Government needs to help the poorest workers

First Minister Nicola Sturgeon with new poverty advisor Naomi Eisenstadt during a visit to the Cyrenians charity in Edinburgh. Picture: PA

First Minister Nicola Sturgeon with new poverty advisor Naomi Eisenstadt during a visit to the Cyrenians charity in Edinburgh. Picture: PA

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George Osborne cannot give to low-income families with one hand while taking away with the other if he hopes to end poverty. By Francis Stuart

‘The best route out of poverty is work” said the Chancellor of the Exchequer, George Osborne, while outlining his Budget Statement earlier this month.

There seems to be momentum behind improving job quality

The priority placed on employment is also clear within Scotland’s Economic Strategy.

“Bringing more people into the labour market”, it states, “is the key to tackling poverty, inequality and social deprivation and improving health and wellbeing”.

This might be true, at least in part, but only if the labour market delivers decent work.

Work can help provide purpose and dignity, as well as, crucially, an income.

Yet too often it fails to provide economic independence, while damaging health and well-being.

The latest poverty figures published last month show a welcome return to the downward trend in Scotland after the previous year’s rise.

Yet, half of working age adults in poverty – and more than half of children in poverty – live in working households.

A recent report from the Joseph Rowntree Foundation shows that those on the minimum wage continue to fall short of a basic standard of living.

Compared to what the public say is needed for an acceptable living standard it finds that single adults on the minimum wage were £27 short in 2008, and £52 short in 2015.

Couples with two children were worse off: £31 short in 2008, and £74 short in 2015.

Too many people – whether single adults, couples or parents – do not have sufficient income.

Estimates suggest that more than 400,000 workers in Scotland, two thirds of them women, are paid less than a living wage.

The Chancellor’s proposed “national living wage” of £7.20 an hour from next year – rising to £9 by 2020 – is a welcome step towards raising wages for the lowest paid, at least for those over 25 for whom it applies.

However, it still falls short of the actual living wage, calculated on the basis of what the public say is needed for an acceptable standard of living, which is currently £7.85 an hour, and is predicated on full take-up of tax credits and other in-work benefits, which the Chancellor has cut.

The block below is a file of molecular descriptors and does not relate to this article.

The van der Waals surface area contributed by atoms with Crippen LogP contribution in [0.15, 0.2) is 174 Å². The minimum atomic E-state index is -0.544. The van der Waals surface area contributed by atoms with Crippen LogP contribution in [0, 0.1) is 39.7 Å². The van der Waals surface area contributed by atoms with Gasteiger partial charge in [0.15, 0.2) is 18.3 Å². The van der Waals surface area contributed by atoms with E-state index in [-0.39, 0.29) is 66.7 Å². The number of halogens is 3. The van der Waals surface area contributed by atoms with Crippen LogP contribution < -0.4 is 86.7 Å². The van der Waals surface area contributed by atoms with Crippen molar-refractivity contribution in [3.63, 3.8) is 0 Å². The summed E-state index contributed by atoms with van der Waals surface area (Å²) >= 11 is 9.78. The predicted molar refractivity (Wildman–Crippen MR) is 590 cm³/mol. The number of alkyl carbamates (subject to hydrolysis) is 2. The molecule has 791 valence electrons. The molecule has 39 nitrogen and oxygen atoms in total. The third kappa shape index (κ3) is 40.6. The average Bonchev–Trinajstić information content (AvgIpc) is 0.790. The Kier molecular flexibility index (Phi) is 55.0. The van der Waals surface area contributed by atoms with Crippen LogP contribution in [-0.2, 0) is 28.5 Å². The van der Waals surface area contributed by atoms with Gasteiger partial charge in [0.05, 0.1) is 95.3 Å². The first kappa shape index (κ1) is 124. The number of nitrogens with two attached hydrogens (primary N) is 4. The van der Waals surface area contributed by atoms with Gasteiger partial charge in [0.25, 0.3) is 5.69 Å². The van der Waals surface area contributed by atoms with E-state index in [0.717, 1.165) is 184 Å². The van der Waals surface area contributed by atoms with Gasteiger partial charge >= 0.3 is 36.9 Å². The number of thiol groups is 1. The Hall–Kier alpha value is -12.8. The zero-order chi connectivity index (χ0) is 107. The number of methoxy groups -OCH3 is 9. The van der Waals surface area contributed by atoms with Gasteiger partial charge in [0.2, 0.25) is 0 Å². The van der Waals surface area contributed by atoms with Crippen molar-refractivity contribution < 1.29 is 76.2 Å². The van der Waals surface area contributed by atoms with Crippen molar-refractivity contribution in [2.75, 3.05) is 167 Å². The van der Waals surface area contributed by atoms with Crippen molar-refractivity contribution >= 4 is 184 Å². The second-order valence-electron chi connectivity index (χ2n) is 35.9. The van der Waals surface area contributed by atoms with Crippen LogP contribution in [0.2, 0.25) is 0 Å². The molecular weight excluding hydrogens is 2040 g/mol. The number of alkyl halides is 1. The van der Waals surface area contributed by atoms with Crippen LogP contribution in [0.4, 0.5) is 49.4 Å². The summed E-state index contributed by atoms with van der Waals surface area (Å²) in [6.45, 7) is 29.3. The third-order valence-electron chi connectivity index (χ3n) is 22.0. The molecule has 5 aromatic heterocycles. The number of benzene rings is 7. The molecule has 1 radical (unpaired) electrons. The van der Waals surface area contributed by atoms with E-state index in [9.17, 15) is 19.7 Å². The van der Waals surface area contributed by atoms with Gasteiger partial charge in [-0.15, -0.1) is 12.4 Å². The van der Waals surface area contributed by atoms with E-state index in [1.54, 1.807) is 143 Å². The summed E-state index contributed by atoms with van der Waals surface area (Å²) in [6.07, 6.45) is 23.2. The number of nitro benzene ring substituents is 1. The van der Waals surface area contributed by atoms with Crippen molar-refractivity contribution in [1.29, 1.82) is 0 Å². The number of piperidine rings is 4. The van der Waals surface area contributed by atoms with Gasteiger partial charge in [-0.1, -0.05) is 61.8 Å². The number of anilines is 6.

We cannot give to low-income families with one hand and take more away with the other.

What is more, the rise of in-work poverty is not solely down to low pay.

In recent years we have seen large increases in insecure work – the STUC estimate there are 120,000 people in Scotland on zero-hour contracts – as well as part-time work and low-paid self-employment.

This is leading to a revolving door of people falling in and out of the labour market.

Improving job quality could help break this damaging cycle.

Oxfam’s Humankind Index, created in consultation with 3,000 people across Scotland, showed that people value satisfying, secure and suitable work – as well as a sufficient income.

Work often fails to deliver across any of these fronts despite research suggesting employers who provide decent work have lower staff turnover, higher levels of morale, and lower sick levels.

Our health and wellbeing, our social relationships, and even our identities are created and impacted by our experience of work.

Too many people have stressful, demanding jobs which, when combined with a lack of control over their day-to-day tasks, are bad for their health.

This is compounded by an increasingly polarised labour market in which people at the bottom feel undervalued and those at the very top seem to earn exorbitant salaries.

As Martin Taulbut of NHS Health Scotland told MSPs on the Scottish Parliament’s Economy Committee last month, a perceived imbalance between effort and reward: “increases the risk of not only premature mortality but of illness more generally”.

We must also remember the societal benefits delivered by those doing unpaid work, which is too often ignored or undervalued.

Encouragingly, there seems to be momentum behind improving job quality in Scotland.

The Economy Committee are conducting an inquiry into “Work, Wages and Wellbeing” and the Scottish Government’s Fair Work Convention is also tasked with promoting “a fairer workplace”.

Meanwhile, the First Minister has named Naomi Eisenstadt an adviser on poverty and inequality.

It is critical she is now given the powers and resources to speak with, as well as for, people with experience of low-paid jobs, and to transparently scrutinise Government policy.

These initiatives, combined with Social Justice Secretary Alex Neil’s “national discussion” about creating “a fairer Scotland”, have the potential to produce significant progress.

To succeed they must focus on improving the quality, as well as quantity, of work in Scotland.

Only then will work truly serve as the route out of poverty we need it to be.

• Francis Stuart is policy and research adviser with Oxfam Scotland.

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